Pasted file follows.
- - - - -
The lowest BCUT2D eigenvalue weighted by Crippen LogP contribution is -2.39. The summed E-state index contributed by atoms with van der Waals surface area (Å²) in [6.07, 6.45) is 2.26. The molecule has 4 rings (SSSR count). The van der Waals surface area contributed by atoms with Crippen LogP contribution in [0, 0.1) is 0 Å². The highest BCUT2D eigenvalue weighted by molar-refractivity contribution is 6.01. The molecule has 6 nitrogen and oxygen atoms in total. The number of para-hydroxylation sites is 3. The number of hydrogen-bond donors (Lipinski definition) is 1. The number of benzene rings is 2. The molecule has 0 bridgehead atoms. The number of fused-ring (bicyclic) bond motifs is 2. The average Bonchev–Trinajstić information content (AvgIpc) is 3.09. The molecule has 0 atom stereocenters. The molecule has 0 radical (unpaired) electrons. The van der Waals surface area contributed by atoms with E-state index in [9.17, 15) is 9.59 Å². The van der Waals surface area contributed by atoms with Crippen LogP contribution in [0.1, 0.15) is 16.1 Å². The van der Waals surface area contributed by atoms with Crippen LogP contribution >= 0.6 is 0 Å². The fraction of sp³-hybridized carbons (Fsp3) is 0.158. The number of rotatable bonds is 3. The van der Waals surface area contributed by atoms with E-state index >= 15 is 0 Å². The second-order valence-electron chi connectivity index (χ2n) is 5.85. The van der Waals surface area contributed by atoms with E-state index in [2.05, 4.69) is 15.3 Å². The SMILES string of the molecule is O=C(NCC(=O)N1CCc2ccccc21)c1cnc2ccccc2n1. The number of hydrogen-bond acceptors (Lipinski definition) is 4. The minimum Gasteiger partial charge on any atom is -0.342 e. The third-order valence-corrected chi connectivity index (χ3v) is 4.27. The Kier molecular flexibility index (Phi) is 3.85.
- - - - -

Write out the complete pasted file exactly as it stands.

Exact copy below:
The lowest BCUT2D eigenvalue weighted by Crippen LogP contribution is -2.39. The summed E-state index contributed by atoms with van der Waals surface area (Å²) in [6.07, 6.45) is 2.26. The molecule has 4 rings (SSSR count). The van der Waals surface area contributed by atoms with Crippen LogP contribution in [0, 0.1) is 0 Å². The highest BCUT2D eigenvalue weighted by molar-refractivity contribution is 6.01. The molecule has 6 nitrogen and oxygen atoms in total. The number of para-hydroxylation sites is 3. The number of hydrogen-bond donors (Lipinski definition) is 1. The number of benzene rings is 2. The molecule has 0 bridgehead atoms. The number of fused-ring (bicyclic) bond motifs is 2. The average Bonchev–Trinajstić information content (AvgIpc) is 3.09. The molecule has 0 atom stereocenters. The molecule has 0 radical (unpaired) electrons. The van der Waals surface area contributed by atoms with E-state index in [9.17, 15) is 9.59 Å². The van der Waals surface area contributed by atoms with Crippen LogP contribution in [0.1, 0.15) is 16.1 Å². The van der Waals surface area contributed by atoms with Crippen LogP contribution >= 0.6 is 0 Å². The fraction of sp³-hybridized carbons (Fsp3) is 0.158. The number of rotatable bonds is 3. The van der Waals surface area contributed by atoms with E-state index >= 15 is 0 Å². The second-order valence-electron chi connectivity index (χ2n) is 5.85. The van der Waals surface area contributed by atoms with E-state index in [2.05, 4.69) is 15.3 Å². The SMILES string of the molecule is O=C(NCC(=O)N1CCc2ccccc21)c1cnc2ccccc2n1. The number of hydrogen-bond acceptors (Lipinski definition) is 4. The minimum Gasteiger partial charge on any atom is -0.342 e. The third-order valence-corrected chi connectivity index (χ3v) is 4.27. The Kier molecular flexibility index (Phi) is 3.85.